This blog series discusses the interrogation rubric introduced in Criminal Interrogation and Confessions (1986) by Inbau and Reid which is the basis for law enforcement protocol nationwide. The first two steps are discussed in this Blog.
Step One of the interrogation is called the direct positive confrontation. The suspect is informed in unequivocal language that evidence clearly indicates that he committed a crime and in support of this assertion, real or fictional evidence is proffered. To persuade a guilty suspect to confess, the investigator exaggerates his confidence in the suspect's guilt. If the suspect fails to confess, the suspect is henceforth treated as a liar. After the initial accusation, the investigator must make a "transition statement." An example of a transition statement is: "While there is no doubt that you did this, what I need to establish are the circumstances which led up to this happening." The transition statement is psychologically integral to the interrogation because it offers a reason for the interrogation other than to elicit a confession. Note that the transition statement assumes that the suspect's guilt is no longer at issue. With this more congenial transition statement on the heels of the confrontational initial accusatory statement, the investigator gives the suspect the opportunity to elaborate for the first time since the interrogation commenced with the expectation that the suspect will take the opportunity to shift responsibility away from him and towards external facts or persons as being responsible for the crime.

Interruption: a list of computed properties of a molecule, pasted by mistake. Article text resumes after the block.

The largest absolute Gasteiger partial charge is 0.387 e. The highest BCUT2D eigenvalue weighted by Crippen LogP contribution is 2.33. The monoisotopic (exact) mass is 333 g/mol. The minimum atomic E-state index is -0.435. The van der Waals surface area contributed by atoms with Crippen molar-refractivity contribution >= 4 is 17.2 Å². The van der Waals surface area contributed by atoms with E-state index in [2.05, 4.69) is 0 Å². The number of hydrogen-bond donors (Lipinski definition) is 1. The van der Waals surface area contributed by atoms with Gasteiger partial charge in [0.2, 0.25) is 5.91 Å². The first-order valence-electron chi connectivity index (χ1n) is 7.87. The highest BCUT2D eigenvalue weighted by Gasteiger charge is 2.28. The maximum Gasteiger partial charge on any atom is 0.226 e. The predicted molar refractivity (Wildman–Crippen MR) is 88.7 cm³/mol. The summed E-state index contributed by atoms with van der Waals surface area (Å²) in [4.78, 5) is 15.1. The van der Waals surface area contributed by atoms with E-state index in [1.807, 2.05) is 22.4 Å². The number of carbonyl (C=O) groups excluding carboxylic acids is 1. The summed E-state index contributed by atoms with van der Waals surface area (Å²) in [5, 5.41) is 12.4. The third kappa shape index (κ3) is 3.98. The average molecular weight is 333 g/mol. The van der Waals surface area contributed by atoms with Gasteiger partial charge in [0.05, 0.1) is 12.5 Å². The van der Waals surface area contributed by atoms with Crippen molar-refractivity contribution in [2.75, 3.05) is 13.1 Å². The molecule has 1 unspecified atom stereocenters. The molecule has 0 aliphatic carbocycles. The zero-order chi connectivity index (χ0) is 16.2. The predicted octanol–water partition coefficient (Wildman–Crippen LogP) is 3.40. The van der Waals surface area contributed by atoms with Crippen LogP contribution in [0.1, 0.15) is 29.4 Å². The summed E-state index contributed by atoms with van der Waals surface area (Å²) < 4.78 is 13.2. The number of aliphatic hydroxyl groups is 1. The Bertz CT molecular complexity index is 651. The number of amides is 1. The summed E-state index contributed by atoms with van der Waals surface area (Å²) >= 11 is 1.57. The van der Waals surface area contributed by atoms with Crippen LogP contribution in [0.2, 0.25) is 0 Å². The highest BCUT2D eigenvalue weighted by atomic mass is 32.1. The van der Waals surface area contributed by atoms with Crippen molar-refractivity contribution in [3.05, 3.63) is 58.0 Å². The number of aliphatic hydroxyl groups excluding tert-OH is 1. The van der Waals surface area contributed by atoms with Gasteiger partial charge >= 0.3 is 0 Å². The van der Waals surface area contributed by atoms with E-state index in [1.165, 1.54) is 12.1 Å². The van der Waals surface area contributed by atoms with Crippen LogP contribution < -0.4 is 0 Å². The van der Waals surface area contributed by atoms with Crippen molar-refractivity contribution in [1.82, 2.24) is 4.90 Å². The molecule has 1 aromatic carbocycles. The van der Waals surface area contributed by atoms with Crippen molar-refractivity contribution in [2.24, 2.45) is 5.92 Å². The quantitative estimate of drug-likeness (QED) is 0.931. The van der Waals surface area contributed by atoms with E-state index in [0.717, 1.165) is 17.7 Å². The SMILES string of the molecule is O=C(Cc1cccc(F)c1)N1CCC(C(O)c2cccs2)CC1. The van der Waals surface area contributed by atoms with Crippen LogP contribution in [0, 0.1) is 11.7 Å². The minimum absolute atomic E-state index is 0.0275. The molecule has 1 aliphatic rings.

Developing the Theme
Step Two of the interrogation process is theme development. A theme is a monologue in which the investigator offers and reinforces existing moral and psychological justifications for the suspect's criminal behavior. In order to match the correct theme to the suspect, the investigator must determine whether the suspect is emotional or non-emotional.
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